Here are a few snips from the article:

“As it’s an aerobic activity singing improves heart health with related benefits to overall health and is linked to longevity, stress reduction, and general health maintenance. Singing also brings a great amount of happiness. It is impossible to sing well with a long face because it affects your pitch. Keeping the positive momentum up is essential. If we smile as we sing then people soon feel the benefit in more ways than one. There is also the adrenalin kick brought on by a performance – a sensation familiar to both professional opera singers and even anyone brave enough to step up to the microphone to sing in front of their friends in the pub. . . .

 . . . the body is an integrated system, sometimes called the human body-mind, linking the nervous, endocrine and immune systems. The physical, mental and emotional – these three things are interwoven. Because music is multi-sited in the brain and we’re also involving ourselves in strong aerobic activity and singing is a form of exercise, it means there’s a release of what’s called the pleasure hormone. But when we sing we also see a measurable decrease in stress hormones like cortisol – a direct correlation in the physical endocrine system.” . . .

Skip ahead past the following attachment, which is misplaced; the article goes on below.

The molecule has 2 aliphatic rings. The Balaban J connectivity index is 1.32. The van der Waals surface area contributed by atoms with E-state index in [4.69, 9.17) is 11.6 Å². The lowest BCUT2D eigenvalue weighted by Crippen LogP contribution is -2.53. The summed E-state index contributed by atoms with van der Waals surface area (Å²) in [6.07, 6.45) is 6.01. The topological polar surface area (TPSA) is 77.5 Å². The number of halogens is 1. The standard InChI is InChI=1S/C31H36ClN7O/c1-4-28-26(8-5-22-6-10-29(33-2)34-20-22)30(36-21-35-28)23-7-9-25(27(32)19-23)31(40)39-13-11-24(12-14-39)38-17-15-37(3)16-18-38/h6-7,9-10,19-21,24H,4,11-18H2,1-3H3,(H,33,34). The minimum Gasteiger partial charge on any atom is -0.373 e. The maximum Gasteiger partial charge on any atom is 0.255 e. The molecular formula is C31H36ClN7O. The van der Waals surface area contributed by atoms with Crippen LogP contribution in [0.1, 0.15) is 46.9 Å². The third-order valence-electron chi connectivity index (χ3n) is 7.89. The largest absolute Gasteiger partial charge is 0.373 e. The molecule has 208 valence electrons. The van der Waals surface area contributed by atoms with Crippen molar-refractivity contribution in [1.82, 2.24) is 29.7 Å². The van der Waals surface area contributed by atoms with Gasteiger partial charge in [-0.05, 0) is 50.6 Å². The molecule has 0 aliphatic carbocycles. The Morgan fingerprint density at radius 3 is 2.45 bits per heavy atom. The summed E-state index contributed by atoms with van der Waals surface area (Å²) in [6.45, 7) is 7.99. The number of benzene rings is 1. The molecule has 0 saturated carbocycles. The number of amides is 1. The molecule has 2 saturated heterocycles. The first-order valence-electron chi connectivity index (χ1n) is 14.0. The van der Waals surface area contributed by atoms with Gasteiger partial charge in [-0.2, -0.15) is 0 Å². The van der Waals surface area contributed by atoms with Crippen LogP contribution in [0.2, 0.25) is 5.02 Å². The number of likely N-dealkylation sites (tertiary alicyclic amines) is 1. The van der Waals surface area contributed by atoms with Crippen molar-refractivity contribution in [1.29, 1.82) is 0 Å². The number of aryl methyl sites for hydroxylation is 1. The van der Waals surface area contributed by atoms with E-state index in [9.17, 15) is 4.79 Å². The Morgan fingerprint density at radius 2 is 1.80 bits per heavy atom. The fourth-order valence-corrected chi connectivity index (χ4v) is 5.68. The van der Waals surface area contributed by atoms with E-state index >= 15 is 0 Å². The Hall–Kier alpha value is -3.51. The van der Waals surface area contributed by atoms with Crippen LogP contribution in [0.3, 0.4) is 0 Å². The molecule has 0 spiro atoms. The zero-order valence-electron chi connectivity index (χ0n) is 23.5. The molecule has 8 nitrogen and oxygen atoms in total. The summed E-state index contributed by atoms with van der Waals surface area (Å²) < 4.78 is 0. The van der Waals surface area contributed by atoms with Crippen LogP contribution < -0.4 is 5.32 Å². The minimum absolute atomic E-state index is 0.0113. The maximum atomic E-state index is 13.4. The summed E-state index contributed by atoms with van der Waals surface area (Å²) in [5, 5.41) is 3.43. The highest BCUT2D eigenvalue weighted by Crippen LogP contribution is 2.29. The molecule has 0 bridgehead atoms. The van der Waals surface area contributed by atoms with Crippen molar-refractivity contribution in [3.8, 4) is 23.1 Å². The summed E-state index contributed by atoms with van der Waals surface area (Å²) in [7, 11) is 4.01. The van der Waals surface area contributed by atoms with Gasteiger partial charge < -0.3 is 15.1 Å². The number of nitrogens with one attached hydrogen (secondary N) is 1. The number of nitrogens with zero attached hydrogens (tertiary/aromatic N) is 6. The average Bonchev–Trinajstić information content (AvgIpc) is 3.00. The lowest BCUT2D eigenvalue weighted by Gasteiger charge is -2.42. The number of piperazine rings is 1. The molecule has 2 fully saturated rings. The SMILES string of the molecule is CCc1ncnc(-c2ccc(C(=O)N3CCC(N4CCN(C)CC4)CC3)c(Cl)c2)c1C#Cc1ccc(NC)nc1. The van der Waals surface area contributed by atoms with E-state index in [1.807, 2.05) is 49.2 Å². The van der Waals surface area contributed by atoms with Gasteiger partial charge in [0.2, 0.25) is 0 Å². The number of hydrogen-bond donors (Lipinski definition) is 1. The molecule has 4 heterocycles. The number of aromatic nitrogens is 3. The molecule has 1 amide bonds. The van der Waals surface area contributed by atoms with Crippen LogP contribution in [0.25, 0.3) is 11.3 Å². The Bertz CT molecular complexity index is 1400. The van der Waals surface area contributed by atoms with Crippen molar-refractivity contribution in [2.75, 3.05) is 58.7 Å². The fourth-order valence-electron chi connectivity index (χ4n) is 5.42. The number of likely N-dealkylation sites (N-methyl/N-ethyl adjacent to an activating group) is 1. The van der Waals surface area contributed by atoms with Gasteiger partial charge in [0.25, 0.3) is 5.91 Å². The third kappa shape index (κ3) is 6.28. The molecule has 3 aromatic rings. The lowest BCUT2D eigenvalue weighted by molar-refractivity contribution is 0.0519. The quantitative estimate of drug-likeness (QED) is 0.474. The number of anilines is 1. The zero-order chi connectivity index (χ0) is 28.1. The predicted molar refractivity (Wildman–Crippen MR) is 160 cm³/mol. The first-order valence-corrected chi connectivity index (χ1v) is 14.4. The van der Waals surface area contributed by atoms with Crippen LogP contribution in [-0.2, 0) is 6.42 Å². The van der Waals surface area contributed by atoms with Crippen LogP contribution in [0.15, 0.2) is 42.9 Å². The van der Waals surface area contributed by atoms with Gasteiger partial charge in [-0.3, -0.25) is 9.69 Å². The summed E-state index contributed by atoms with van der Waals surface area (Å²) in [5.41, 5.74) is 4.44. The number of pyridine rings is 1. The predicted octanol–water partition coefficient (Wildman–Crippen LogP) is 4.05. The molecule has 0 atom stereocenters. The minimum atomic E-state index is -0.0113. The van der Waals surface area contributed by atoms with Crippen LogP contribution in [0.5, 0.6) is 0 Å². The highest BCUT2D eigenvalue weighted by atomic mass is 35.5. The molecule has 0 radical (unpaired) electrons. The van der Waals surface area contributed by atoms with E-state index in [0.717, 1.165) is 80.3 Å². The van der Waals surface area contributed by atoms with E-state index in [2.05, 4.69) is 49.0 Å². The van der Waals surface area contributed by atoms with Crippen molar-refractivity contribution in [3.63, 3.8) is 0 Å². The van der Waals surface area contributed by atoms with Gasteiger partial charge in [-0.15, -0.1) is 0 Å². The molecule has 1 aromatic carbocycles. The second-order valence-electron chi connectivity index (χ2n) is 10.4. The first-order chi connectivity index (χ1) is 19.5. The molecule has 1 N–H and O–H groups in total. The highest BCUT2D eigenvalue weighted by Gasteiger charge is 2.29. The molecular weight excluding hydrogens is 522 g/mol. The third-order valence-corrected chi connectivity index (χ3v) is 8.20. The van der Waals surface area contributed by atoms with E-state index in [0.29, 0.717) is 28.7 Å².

. . . “It lifts us up on a spiritual level, it helps our self-esteem, and it’s great for all ages from toddlers to grannies – you can have a good sing and let your hair down.” . . .

Mothers incredible quest…..


Argentine mom rescues hundreds of sex slaves


LA PLATA, Argentina (AP) — Susana Trimarco was a housewife who fussed over her family and paid scant attention to the news until her daughter left for a doctor’s appointment and never came back.

After getting little help from police, Trimarco launched her own investigation into a tip that the 23-year-old was abducted and forced into sex slavery. Soon, Trimarco was visiting brothels seeking clues about her daughter and the search took an additional goal: rescuing sex slaves and helping them start new lives.